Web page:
4 years ago

Dirt and Trail July 2018 issue 2

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Honda’s XL250 Rally.

Honda’s XL250 Rally. Price: R84999.00 Single cylinder fuel injected 250cc 4-stroke. Fuel consumption: 28.6 kilometres per litre. When they launched this bike last year, Honda SA dragged us off to the Karoo for a two day ride. We thrashed the bikes back then and can state with absolute certainty that these are amongst some of the most bulletproof machines out there. They had their standard ‘L’ along on the same launch and some of our colleagues derided the Rally as nothing more than CRF250L in Africa Twin livery — the same bike, pretending to be related to Honda’s Dakar bike. That wasn’t fair, and turned out to be not quite true. The Rally, while still tame by Dakar standards, included some upgrades that gave it considerably more capability. If you don’t already know, the 250L is a budget bike that Honda manufactures in Southeast Asia. The bike’s technology is modern, a fuel-injected, DOHC, four-valve four-stroke with a six-speed gearbox and electric start. It’s not, however, known for its performance. It makes less than 25 horsepower and has inexpensive components everywhere. The Rally is more than just a dressedup version of the 250L. In addition to more powerful front brakes, a windscreen, blacked-out wheels and that “Rally-style” color scheme, there are several areas in which the Rally is a more capable bike than the 250L — off-road and on. Honda took the 2016 250L and gave it a larger throttle body (38mm from 36mm), a big front brake rotor (296mm), a new exhaust and then added adventure hardware. That includes a 2.7-gallon fuel tank, a floating windscreen, an asymmetrical LED headlight, radiator shrouds that blend in with the bodywork and a radiator fan. The suspension is longer on the Rally, coming out to 11 inches in front and 10.3 inches in the rear. That brings the seat height up almost an inch over the standard L model. The suspension has no clickers or preload adjusters; what they give you is what they give you. The layout is roomy for a medium-sized man. Women and teenagers might struggle with the seat height, but it’s no taller than a full-sized off-road bike. The clutch is smooth and the gearbox is easy to shift, as long as your feet aren’t too big. In overall quality, the bike far exceeds anything in its price range. Even though this doesn’t come out of mainland Japan, Honda clearly demands that its satellite factories adhere to the same standards of quality control. There are no sloppy welds, bad castings or anything to suggest third-world quality Honda says that the curb weight is 346 pounds. You can have abs brakes if you want, but that will cost you an extra 0. Although sharing the 250L liquid-cooled engine, six-speed gearbox and chassis and strapped with the same 18” rear and 21” front wheels, the Rally version stands taller, has more ground clearance, and has more suspension travel than its little brother bike. This immediately tells you that this one is aimed squarely at the off-road brigade rather than just the commuter fraternity. And let’s not forget one of the most important features – Honda absolutely nailed it with the styling on the Rally. There’s nothing to give it away; it looks every bit as legitimate as an Africa Twin. It’s flippen pretty. It seems that our riders were pleasantly surprised by the rally. At 100KPh, the Rally had enough power to keep up with traffic and offers enough wind protection for a rider to stay unbuffetted and comfortable. There were plenty of times when we wished for more power, and plenty of times when we had to drop a gear to maintain pace. The gearing on the bike is quite low, low down and high in the higher gears – so we’d probably fiddle around with that a bit to make it a bit more balanced in the power department. Up and down the pass, the Honda really shone – we made good use of the 21-inch front wheel, off-road tyres and the , 11 inches of front end suspension travel. These got us nimbly through the nasty sections and off the mountain pass without too much drama… If you’re not interested in aggressive trail riding, blitzing freeways and aren’t planning to rip up any sandy hill climbs, the Rally ably answers a lot of motorcycling needs. It simply does everything well… 70 DIRT & TRAIL MAGAZINE JULY 2018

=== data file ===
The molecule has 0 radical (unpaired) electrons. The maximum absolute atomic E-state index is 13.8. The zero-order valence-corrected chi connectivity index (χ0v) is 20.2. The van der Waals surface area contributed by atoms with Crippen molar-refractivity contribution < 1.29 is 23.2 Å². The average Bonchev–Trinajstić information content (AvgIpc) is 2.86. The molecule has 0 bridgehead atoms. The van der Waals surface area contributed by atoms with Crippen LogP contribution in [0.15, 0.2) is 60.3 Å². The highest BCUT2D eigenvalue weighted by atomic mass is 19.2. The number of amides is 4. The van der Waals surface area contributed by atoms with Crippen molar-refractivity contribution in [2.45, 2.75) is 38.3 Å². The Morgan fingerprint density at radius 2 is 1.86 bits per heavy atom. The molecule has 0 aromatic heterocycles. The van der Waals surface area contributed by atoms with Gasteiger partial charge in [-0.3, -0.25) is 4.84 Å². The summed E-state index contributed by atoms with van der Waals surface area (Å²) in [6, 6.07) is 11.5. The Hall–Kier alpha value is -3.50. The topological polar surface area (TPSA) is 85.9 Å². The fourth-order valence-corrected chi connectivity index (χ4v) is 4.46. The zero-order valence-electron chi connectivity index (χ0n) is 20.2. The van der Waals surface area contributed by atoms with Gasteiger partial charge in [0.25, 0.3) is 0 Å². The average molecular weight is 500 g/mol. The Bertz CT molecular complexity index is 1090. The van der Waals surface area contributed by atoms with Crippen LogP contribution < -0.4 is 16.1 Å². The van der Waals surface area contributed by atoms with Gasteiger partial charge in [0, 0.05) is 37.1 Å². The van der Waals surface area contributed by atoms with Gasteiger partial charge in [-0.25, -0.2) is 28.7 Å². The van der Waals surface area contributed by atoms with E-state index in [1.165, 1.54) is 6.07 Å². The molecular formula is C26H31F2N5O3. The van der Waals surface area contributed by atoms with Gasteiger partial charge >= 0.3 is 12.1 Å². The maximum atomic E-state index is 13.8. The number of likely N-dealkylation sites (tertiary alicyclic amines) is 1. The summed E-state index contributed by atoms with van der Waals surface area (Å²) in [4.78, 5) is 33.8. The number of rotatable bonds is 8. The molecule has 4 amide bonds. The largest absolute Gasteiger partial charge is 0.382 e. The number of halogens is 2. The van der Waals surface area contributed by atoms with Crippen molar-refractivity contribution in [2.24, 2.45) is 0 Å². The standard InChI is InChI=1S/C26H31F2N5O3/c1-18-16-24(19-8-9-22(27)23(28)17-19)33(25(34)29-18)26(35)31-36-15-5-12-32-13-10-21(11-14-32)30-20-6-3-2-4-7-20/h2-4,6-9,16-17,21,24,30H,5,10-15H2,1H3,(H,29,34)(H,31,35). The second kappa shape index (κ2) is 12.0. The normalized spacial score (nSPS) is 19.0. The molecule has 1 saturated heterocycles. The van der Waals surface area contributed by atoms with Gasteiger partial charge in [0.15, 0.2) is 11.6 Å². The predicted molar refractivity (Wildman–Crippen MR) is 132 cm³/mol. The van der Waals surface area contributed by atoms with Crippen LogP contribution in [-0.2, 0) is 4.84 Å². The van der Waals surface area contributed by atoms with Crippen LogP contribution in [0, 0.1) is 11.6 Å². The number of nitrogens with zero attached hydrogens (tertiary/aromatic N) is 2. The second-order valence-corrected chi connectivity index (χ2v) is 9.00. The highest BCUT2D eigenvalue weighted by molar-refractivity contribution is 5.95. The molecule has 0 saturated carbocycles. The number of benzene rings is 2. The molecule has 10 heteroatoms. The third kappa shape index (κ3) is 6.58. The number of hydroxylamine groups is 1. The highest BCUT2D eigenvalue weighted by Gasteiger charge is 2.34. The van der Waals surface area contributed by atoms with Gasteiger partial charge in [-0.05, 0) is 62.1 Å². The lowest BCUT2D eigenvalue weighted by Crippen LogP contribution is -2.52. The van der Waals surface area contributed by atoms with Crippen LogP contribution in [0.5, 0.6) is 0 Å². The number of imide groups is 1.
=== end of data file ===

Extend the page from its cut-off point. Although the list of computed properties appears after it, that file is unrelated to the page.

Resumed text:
Donovan Says: First impression - let the fun begin !!! It looks like a smaller version on the African Twin. Looks the part of a small adventure bike and looks ready to take on Africa. It is the tallest of the bikes we road on the day but that was perfect for a bigger guy like me. Great riding position and super comfortable. On the road the motor does feel a little under powered at first but once you out and about on the highways and hitting the dirt it makes sense, geared to do long trips and the Honda is super comfortable cruising along at 120km/h on the highway and has the best wind protection of all the bikes. A gear indicator would be nice. Once you hit the dirt the little 250 comes into its own, so planted on the dirt, it’s tall, soft suspension soaking up all the bumps. Its wider foot pigs and handle bar positions lets you stand up and enjoy the dirt roads to the fullest. Climbing the rocks on the Honda was a breeze , 2nd gear and you stand and just go, suspension allows you to point the front wheel and go. This set up with a little stronger engine, maybe a 350 or 450 and Honda would have a peach of a small adventure bike… Michelle says: Hits: • Loved the Honda. • Looks the part. • Light. • It doesn’t have all the add on’s you don’t need. • I could get off and move it around no problem Misses: • It’s a little tall for me Corinne says: If I had a young son who wanted an entry level adventure bike, this would be it – super looking, slim and no bulky plastics. It handles really well in the dirt and rocks and not too shabby on the tar as well. A bit tall for me but the suspension is good and I felt quite at home in the saddle. A nice all round bike and would be my first choice out of the 5 bikes tested. Bryan says: Hits: • Feels like a Dakar type bike but way lighter. • Super soft plushy ride. • Great revving engine. • Looks the part • Comfortable dirt bike Misses: • The final drive gear ratio way too long. About 5 teeth bigger on the rear should wake it up a bit… • Bit too much plastic for fall overs. Kurt says: This was my second bike for the day and I would have liked some more dirt time on the Honda, but this was not to be, on tar wind protection was good, and 140km/h on the level sections quite easy, comfort was good, high end equipment justified the higher price, but more on this later… After riding all 5 bikes, the last section home, which was to be mostly highway. I found my way aboard the Honda 250 Rally again. By now I knew that the biggest ally of a small bore bike on tar is momentum, everything must be planned ahead, no twist and go that I am used to on big bore bikes. The Honda coped well, by now it was getting cold, wind protection was adequate given that I am tall, comfort was good, and although the Honda Rally only has a 250cc motor, it has a big heart - I even passed a Harley on the highway, which we all know is quite difficult to do. I hit rush hour traffic, the little Honda breezed through it all with ease, the bright headlight letting everyone know I was coming through… And Kurts finisher was perfect to round this story off: This whole exercise made me realize that we don’t really need these huge horsepower big bore adventure bikes to have fun, all 5 of these bikes handled the route very comfortably, I think each of us had a favourite bike, and I don’t think any one bike was the favourite to all. Although prices vary, so does equipment and features, but I think fun factor was pretty similar throughout….. I for one was quite glad to be re-introduced to Breedsnek on a smaller bike than my own personal bike, but next time, it’s the big orange and I… DIRT & TRAIL MAGAZINE JULY 2018 7 1